Acts as a yardstick for computing the operational efficiency of the entity.
The price of the Model TFord's mainstay product, had been successively cut over the years while the wages of the workers had dramatically, and quite publicly, increased.
The company's president and majority stockholder, Henry Ford, sought to end special dividends for shareholders in favor of massive investments in new plants that would enable Ford to dramatically increase production, and the number of people employed at his plants, while continuing to cut the costs and prices of his cars.
In public defense of this strategy, Ford declared: My ambition is to employ still more men, to spread the benefits of this industrial system to the greatest possible number, to help them build up their lives and their homes. To do this we are putting the greatest share of our profits back in the business.
While Ford may have believed that such a strategy might be in the long-term benefit of the company, he told his fellow shareholders that the value of this strategy to them was not a main consideration in his plans.
The minority shareholders objected to this strategy, demanding that Ford stop reducing his prices when they could barely fill orders for cars and to continue to pay out special dividends from the capital surplus in lieu of his proposed plant investments.
The Court was called upon to decide whether the minority shareholders could prevent Ford from operating the company for the charitable ends that he had declared. Judgment[ edit ] The Michigan Supreme Court held that Henry Ford could not lower consumer prices and raise employee salaries.
Notably, obiter dicta in the opinion written by Russell C. Ostrander argued that the profits to the stockholders should be the primary concern for the company directors. Because this company was in business for profit, Ford could not turn it into a charity.
This was compared to a spoliation of the company's assets.
It said the following: A business corporation is organized and carried on primarily for the profit of the stockholders. The powers of the directors are to be employed for that end. The discretion of directors is to be exercised in the choice of means to attain that end, and does not extend to a change in the end itself, to the reduction of profits, or to the non-distribution of profits among stockholders in order to devote them to other purposes Shareholder value and Squeeze out As a direct result of this decision, Henry Ford threatened to set up a competing manufacturer as a way to finally compel his adversaries to sell back their shares to him.
Subsequently, the money that the Dodge brothers received from the case would be used to expand the Dodge Brothers Company. Ford was also motivated by a desire to squeeze out his minority shareholders, especially the Dodge brothers, whom he suspected correctly of using their Ford dividends to build a rival car company.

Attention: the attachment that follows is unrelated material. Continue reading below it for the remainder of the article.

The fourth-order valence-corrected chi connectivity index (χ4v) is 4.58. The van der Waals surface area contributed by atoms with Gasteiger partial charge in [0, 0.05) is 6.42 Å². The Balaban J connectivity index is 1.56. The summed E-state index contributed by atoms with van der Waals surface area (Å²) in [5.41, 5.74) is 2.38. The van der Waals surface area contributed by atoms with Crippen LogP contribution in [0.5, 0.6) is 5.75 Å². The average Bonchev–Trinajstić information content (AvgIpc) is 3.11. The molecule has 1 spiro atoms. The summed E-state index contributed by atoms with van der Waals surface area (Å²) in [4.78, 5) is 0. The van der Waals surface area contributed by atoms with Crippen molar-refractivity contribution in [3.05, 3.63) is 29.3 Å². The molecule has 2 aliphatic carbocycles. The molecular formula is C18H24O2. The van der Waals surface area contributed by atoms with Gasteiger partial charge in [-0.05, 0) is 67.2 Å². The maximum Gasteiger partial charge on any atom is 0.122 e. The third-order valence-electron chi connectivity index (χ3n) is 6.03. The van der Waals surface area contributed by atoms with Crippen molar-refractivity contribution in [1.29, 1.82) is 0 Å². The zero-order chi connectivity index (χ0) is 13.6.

By cutting off their dividends, Ford hoped to starve the Dodges of capital to fuel their growth. Ford was denied the ability to arbitrarily undermine the profitability of the firm, and thereby eliminate future dividends. Under the upheld business judgment rule, however, Ford was given considerable leeway via control of his board about what investments he could make.
That left him with considerable influence over dividends, but not complete control as he wished. This case is frequently cited as support for the idea that corporate law requires boards of directors to maximize shareholder wealth.
However, one view is that this interpretation has not represented the law in most states for some time. Among non-experts, conventional wisdom holds that corporate law requires boards of directors to maximize shareholder wealth.
This common but mistaken belief is almost invariably supported by reference to the Michigan Supreme Court's opinion in Dodge v. This was not and is not the law. Shareholder wealth maximization is a standard of conduct for officers and directors, not a legal mandate.
The business judgment rule [which was also upheld in this decision] protects many decisions that deviate from this standard.
This is one reading of Dodge. If this is all the case is about, however, it isn't that interesting. Todd Henderson  However, others, while agreeing that the case did not invent the idea of shareholder wealth maximization, found that it was an accurate statement of the law, in that "corporate officers and directors have a duty to manage the corporation for the purpose of maximizing profits for the benefit of shareholders" is a default legal rule, and that the reason that "Dodge v.
Ford is a rule that is hardly ever enforced by courts" is not that it represents bad case law, but because the business judgement rule means: The rule is aspirational, except in odd cases.International Journal of Scientific and Research Publications, Volume 5, Issue 2, February 3 ISSN regardbouddhiste.com 2.
Being able to overcome the problems that arise when there is a problem removal variables. Oct 14, · "Learning about risk from an academic is like learning about flying from an airport ice cream vendor.” Nassim Nicolo Taleb.
Milton Friedman’s book, Capitalism and Freedom (), is a. Profit vs Wealth Maximization is a common but crucial question. The ultimate goal of financial management is to maximize the wealth of its shareholders.
The "shareholder value" obsession has warped our economy. PROFIT MAXIMIZATION. Profit Maximization is the traditional approach, in this process Companies undergo to Determine the best Output and price levels in order to maximize its return. k. The Securities and Exchange Commission (SEC) requires that all publicly traded companies file a Form k every year.
The filing date, ranging from 60 to 90 days after the end of a company's fiscal year, depends on the value of the publicly held shares.